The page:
People Spot Rare ‘Black’ Swan, Then Realize He Isn’t Supposed To Be Black


When rescuers from the RSPCA in Manchester, England received a call about a black swan, they knew something wasn’t right. Swans were white, not black. They needed to go and immediately investigate what happened to this poor bird.

On first sight, it was horrible. The swan was completely covered in thick black oil. They were afraid he might have ingested some of the nasty liquid. They rushed him to Stapeley Grange Wildlife Center for a checkup and major clean up.

His normally white feathers were coated entirely with a black substance. The beautiful bird would need many rinses to make sure all the oil was removed. “It isn’t uncommon for us to admit birds and waterfowl whose feathers are coated with contaminants like cooking oil, engine oil or diesel, but this was the worst oiling of a bird I have seen,”  Lynsey Cale, a wildlife assistant at Stapeley Grange Wildlife Center, said in a press release.  “Initially, myself and colleague Rob joked that it was a black swan, as the contaminant coverage  was so extensive.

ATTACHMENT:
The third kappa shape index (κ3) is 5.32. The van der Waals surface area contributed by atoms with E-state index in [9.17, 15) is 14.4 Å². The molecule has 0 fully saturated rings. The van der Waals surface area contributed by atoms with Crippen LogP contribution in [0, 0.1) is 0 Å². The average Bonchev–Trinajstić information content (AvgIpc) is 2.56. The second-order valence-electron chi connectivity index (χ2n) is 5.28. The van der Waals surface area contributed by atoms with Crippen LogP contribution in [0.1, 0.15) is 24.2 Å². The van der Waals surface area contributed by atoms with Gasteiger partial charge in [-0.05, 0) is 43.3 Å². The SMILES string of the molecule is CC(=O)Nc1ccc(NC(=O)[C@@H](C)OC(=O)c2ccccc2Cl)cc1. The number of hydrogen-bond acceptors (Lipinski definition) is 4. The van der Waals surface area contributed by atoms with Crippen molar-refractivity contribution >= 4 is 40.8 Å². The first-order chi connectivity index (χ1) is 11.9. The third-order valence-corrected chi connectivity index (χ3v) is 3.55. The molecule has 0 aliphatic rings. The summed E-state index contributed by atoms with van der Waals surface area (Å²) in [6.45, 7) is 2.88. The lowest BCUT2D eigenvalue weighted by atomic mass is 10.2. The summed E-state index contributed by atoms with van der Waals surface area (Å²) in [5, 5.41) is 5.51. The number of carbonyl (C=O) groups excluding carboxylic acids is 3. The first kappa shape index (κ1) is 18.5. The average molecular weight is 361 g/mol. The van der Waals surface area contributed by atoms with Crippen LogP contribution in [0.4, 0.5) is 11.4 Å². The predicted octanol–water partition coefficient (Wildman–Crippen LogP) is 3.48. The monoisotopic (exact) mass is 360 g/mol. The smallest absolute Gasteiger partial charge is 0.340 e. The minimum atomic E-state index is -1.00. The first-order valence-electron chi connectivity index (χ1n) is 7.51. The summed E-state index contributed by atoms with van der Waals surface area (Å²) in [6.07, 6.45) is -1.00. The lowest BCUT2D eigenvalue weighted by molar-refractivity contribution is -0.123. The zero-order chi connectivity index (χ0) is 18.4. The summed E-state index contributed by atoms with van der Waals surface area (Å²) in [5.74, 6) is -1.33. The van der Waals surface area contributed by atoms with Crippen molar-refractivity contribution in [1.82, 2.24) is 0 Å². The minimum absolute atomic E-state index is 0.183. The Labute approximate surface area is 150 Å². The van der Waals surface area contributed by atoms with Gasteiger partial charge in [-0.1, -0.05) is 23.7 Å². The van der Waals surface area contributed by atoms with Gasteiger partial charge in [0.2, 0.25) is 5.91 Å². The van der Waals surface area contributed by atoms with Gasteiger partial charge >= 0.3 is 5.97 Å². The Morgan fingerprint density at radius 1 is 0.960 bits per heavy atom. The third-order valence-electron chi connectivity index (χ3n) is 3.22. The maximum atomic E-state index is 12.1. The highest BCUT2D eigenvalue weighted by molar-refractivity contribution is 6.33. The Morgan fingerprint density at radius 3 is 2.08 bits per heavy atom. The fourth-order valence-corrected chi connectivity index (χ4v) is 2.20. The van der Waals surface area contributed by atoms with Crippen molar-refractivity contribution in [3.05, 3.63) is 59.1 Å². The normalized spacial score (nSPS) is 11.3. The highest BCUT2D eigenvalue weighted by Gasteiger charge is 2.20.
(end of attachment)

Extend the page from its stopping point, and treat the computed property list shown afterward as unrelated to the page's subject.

“The thick oil must have felt heavy and uncomfortable to the poor swan. “Our first concern was to get the bird washed as quickly as possible, not only to make him more comfortable but to avoid him ingesting any of the toxic material from preening,” Cale said.

It took many baths, but finally, the swan was clean and white once more. He was released back into the wild and swam away without oil hindering his movement or turning him black.



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